Impact of smoking status on long-term mortality in patients with acute myocardial infarction

Kunihiro Kinjo, Hiroshi Sato, Yasuhiko Sakata, Daisaku Nakatani, Hiroya Mizuno, Masahiko Shimizu, Tatsuya Sasaki, Yoshiyuki Kijima, Masami Nishino, Masaaki Uematsu, Jun Tanouchi, Shinsuke Nanto, Kinya Otsu, Masatsugu Hori

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45 Citations (Scopus)


Background: Cessation of smoking after a cardiovascular event has been shown in Western countries to have a beneficial effect on clinical events during long-term follow-up. However, knowledge of the effect of smoking status after acute myocardial infarction (AMI) on the long-term mortality based on a large-scale sample is still limited in Japan. Methods and Results: In the present study 2,579 AMI patients were enrolled in the Osaka Acute Coronary Insufficiency Study (OACIS) between April 1998 and March 2003. Smoking status was assessed at baseline and 3 months after hospital discharge by mailed questionnaire. Patients were divided into nonsmokers (n=823), former smokers (those who had stopped smoking before AMI onset, n=332), quitters (those who stopped smoking after AMI onset, n=1,056), and persistent smokers (those who smoked before and after AMI, n=368). Quitters had lower long-term mortality rates than persistent smokers (3.0% vs 5.2%; log rank, p=0.032). Multivariate Cox regression analysis revealed that smoking cessation was independently associated with a reduction in risk of long-term mortality (hazard ratio, 0.39; 95% confidence interval, 0.20-0.77). Conclusions: Patients who continue to smoke after AMI are at greater risk for death than patients who quit smoking. Cessation of smoking benefits the long-term prognosis in patients with AMI.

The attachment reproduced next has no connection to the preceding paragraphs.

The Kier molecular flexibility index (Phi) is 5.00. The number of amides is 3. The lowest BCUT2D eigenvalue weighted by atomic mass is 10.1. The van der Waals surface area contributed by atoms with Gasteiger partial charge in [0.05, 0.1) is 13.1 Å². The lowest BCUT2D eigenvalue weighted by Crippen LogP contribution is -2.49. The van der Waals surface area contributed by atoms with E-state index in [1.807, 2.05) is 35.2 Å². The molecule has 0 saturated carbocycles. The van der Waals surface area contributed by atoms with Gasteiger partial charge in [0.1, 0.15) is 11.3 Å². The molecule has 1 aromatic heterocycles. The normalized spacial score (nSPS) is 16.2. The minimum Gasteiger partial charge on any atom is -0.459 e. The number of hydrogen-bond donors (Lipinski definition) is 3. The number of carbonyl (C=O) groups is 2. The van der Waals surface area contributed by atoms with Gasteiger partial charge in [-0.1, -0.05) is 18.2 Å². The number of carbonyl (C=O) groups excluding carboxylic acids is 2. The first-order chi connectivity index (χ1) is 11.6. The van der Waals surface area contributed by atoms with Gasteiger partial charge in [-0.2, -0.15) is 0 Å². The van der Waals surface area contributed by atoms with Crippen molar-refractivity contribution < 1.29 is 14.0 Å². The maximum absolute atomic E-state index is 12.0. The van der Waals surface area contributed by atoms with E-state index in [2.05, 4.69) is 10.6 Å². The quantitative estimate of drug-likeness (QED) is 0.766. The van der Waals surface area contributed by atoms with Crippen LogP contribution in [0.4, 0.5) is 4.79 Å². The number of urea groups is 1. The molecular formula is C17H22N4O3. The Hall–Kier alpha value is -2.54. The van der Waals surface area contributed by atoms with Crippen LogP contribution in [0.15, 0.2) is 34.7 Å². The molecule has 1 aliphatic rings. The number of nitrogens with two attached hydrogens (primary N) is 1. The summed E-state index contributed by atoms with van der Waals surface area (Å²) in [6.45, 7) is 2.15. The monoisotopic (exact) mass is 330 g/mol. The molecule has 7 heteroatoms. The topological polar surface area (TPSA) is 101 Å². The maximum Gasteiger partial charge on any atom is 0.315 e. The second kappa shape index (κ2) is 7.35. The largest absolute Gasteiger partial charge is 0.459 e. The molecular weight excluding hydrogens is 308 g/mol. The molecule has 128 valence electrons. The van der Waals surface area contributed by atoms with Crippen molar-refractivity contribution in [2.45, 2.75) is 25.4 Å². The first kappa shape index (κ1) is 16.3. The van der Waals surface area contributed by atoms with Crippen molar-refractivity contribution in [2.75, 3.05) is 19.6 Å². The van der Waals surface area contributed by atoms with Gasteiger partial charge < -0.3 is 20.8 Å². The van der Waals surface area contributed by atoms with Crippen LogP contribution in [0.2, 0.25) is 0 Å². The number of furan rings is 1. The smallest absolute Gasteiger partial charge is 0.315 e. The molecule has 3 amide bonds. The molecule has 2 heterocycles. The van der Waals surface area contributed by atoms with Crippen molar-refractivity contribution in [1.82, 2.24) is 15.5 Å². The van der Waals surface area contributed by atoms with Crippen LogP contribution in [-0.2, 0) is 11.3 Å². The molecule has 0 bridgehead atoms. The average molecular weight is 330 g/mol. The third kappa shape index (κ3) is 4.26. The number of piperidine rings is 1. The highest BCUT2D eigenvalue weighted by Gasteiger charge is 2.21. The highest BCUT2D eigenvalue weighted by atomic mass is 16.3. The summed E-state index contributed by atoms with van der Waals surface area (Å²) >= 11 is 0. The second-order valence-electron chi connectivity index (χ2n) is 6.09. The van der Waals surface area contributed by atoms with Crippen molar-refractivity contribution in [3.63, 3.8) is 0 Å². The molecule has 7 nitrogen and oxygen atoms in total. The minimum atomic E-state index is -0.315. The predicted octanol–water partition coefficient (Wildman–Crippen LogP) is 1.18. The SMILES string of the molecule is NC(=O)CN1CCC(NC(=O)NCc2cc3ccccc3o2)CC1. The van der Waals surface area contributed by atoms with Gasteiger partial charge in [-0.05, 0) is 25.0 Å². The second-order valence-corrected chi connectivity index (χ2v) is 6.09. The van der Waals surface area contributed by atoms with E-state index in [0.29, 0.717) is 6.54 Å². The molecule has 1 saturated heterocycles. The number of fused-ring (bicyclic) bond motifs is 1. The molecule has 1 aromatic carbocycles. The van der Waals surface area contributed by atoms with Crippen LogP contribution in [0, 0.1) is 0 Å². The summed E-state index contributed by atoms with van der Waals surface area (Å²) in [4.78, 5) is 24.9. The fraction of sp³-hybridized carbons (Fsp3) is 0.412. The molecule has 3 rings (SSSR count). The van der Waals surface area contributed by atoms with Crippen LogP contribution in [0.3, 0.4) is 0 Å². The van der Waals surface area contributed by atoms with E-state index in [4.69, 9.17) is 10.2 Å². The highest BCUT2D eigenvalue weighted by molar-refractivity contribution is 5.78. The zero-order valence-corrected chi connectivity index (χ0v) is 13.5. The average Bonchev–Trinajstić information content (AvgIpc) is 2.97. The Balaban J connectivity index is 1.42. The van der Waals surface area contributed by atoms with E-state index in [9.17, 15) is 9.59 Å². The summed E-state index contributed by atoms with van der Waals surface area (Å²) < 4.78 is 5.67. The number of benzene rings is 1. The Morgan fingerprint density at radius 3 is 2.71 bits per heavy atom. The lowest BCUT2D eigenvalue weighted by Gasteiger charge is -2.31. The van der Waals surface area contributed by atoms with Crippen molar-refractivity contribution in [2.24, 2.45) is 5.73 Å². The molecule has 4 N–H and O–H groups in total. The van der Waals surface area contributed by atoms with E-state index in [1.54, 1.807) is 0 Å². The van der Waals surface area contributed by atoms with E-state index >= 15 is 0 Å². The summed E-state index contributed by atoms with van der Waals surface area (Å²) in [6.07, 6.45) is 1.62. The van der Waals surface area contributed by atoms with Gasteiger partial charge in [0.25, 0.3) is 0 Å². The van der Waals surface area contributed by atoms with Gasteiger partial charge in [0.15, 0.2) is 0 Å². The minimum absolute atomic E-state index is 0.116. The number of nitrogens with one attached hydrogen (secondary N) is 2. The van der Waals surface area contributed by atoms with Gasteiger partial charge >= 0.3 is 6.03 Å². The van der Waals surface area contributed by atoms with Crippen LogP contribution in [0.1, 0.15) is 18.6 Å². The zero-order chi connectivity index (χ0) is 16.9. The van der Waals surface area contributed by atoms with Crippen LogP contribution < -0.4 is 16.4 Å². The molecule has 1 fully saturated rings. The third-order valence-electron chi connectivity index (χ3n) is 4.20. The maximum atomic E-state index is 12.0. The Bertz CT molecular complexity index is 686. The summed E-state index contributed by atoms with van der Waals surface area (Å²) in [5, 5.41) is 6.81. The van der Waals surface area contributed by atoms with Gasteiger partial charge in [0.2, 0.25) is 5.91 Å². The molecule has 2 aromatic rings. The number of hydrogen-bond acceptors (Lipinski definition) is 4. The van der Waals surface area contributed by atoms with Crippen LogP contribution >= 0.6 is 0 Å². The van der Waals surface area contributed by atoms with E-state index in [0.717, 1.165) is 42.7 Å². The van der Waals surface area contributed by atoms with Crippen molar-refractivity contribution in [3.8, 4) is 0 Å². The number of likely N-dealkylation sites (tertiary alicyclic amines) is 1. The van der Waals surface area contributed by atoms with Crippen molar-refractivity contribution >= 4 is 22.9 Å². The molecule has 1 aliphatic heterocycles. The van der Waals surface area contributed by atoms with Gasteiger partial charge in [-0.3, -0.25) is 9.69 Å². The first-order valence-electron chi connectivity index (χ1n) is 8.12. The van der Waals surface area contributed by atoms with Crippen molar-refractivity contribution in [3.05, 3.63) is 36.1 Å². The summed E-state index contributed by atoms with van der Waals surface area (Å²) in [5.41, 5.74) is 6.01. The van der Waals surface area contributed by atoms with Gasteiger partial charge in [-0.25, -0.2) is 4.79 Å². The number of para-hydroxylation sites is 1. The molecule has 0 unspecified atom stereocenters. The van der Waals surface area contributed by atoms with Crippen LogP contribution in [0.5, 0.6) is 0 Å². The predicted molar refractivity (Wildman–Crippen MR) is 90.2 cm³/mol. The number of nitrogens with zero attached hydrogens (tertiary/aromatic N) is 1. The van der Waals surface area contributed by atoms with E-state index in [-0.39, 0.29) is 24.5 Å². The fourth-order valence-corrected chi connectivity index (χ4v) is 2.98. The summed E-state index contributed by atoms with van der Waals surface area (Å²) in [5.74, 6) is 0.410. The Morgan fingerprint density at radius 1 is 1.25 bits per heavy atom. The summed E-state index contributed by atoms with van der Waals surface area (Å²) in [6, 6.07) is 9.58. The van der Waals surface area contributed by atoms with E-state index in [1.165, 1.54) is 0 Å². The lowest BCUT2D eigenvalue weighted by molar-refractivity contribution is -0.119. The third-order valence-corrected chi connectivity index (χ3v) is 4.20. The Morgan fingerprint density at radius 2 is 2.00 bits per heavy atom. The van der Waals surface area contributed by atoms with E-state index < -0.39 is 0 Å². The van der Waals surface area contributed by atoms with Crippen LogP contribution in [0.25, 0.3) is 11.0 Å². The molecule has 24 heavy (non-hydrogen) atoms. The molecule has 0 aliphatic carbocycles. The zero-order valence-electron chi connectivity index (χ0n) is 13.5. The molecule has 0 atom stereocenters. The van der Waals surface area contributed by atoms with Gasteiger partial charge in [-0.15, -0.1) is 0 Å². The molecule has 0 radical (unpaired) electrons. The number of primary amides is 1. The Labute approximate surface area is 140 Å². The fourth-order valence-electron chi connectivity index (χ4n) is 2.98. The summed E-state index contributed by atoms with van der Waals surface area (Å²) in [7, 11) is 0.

Original languageEnglish
Pages (from-to)7-12
Number of pages6
JournalCirculation Journal
Issue number1
Publication statusPublished - 2005 Jan
Externally publishedYes


  • Mortality
  • Myocardial infarction
  • Quitting
  • Smoking

ASJC Scopus subject areas

  • Cardiology and Cardiovascular Medicine


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